They turned the series into a best-of-five with home-ice advantage shifting to Rogers Place.
They scored 13 goals (11 of which counted) on Calgary’s star goalie in two games.
They’ve gone on four-goal runs twice in two games, planting the seed deep in Calgary’s head that no lead of theirs will ever be safe.
They’ve made it very clear that the Flames don’t have an answer for Connor McDavid, mostly because there isn’t one.
After a 9-6 loss in Game 1 and an early 2-0 deficit in Game 2 made it seem like the Oilers were in over their heads against Calgary, it is suddenly looking like advantage Edmonton after Friday’s rousing 5-3 comeback squared the series.
As Michael Scott from The Office put it so eloquently when a corporate power struggle shifted in his favour: ‘Well, well, well, how the turntables.’
“We’re all happy with the split in Calgary, especially after the first game,” said Leon Draisaitl, whose breakaway goal iced a Game 2 triumph that changes everything. “We’re very happy coming home with a split.
“We had a good game Friday and still think we haven’t shown our best yet. We’re looking to do that Sunday.”
There’s no such thing as game-to-game momentum in the playoffs — the L.A. Kings won two in a row after losing 6-0 and 8-2 — but fighting back to win Game 2 absolutely changes the energy in this series.
It takes the Oilers off the endangered species list (teams that fall behind 2-0 lose the series 80 per cent of the time) and puts them on equal footing with the big, bad Flames.
“After Game 1, we knew we had to be better,” said Edmonton defenceman Evan Bouchard, who is growing by leaps and bounds in these playoffs.
“And we knew we were going to be better. I think it showed in Game 2. It’s a learning process. It’s a long series, you play the same team over and over again and things are going to change. We changed for Game 2 and got rewarded.”
Edmonton’s ability to get off the canvas has made for some compelling theatre. They came back from 6-2 to tie it 6-6 in Game 1 and used another four-goal run to turn a 3-1 deficit into a 5-3 on Friday.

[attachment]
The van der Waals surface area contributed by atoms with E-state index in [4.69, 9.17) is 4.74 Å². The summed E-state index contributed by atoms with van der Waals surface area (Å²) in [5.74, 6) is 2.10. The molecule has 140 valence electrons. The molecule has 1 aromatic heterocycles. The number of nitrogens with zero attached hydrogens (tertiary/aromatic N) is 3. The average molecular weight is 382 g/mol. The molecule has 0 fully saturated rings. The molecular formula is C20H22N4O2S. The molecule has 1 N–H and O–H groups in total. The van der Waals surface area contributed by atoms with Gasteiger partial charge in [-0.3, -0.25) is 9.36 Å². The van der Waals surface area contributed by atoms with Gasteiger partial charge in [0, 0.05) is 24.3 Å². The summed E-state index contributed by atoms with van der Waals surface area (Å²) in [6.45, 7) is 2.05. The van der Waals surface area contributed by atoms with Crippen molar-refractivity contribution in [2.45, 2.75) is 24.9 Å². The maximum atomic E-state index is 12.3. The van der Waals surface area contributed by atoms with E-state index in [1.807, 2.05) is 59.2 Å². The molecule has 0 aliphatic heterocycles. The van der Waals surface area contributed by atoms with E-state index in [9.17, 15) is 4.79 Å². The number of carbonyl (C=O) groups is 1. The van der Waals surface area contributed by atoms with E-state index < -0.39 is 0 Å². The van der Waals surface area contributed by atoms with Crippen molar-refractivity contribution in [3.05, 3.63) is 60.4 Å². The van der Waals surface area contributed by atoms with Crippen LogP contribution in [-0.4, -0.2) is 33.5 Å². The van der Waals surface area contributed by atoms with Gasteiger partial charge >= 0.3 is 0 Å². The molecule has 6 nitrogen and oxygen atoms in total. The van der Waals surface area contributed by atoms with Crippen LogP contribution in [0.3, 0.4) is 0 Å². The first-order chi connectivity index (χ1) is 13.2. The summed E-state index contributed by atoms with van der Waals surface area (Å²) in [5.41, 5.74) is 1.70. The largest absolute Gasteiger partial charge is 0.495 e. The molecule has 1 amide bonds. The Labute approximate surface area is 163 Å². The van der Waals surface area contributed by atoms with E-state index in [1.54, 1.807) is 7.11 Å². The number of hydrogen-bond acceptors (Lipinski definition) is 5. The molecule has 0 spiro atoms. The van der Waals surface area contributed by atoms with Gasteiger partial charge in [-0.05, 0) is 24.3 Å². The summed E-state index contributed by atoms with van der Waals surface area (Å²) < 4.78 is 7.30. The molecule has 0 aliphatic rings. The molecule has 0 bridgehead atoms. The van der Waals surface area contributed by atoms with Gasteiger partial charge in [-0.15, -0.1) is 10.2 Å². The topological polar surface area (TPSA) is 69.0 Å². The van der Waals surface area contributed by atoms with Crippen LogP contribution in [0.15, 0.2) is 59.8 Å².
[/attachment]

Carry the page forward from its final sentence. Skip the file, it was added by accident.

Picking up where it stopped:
Coming back like that, on the road, is an impressive display of post-season mettle for a team that, prior to this season, hadn’t won a playoff round since 2017.
“I really liked our level of perseverance to find a way to win,” said head coach Jay Woodcroft. “It’s the find a way to win time of year.
“We won a game Friday night where we had two goals called back. And we found a way to win a game. How often does that happen?”
Not very. But, when a team never says quit, and is lead by a captain who can singlehandedly take over a game, that game is never over.
“We have a lot of character in our group,” said Draisaitl. “We know that we can score. We know that we can come back in games.”
They also have a knack for learning from their mistakes and being better for it next time the puck drops, which is why they haven’t lost three games in a row in regulation or overtime since the middle of January.
“Game 1 was more about our compete level and being ready to play, not getting pushed off pucks,” said Draisaitl. “That’s something that was a lot better in Game 2 for us.”
Up 3-1 at in the second period at home and poised to take a 2-0 series stranglehold, the Flames know they let one get away. They are now face-to-face with an opponent that is getting better by the game.
“It kind of felt like we invited them back into it,” said Flames defenceman Rasmus Andersson. “Especially after our start to the game.”
The Oilers are definitely back, and loving every minute of it.
“This is fun,” said Draisaitl. “It’s the Battle of Alberta. Both cities are very, very intense about it and who knows when this is going to happen again. This is great time for both teams and for both cities.”
The series is living up to the hype, which seemed almost impossible given the amount of hype. But, now that the Oilers have made their stand, stolen home-ice advantage and shown they can win this thing, it’s hard to imagine that it won’t get even hotter.
For an Oilers team that’s made an entire season out of pushing through adversity and silencing doubters, hotter is fine by them. They say they’re ready for anything.
“In those times, you learn about each other,” said Woodcroft. “You learn about people’s capabilities in stressful situations. Most importantly, you learn that we have the people who can get the job done.
“If we work together and we play toward a certain type of identity, we think we have what it takes.”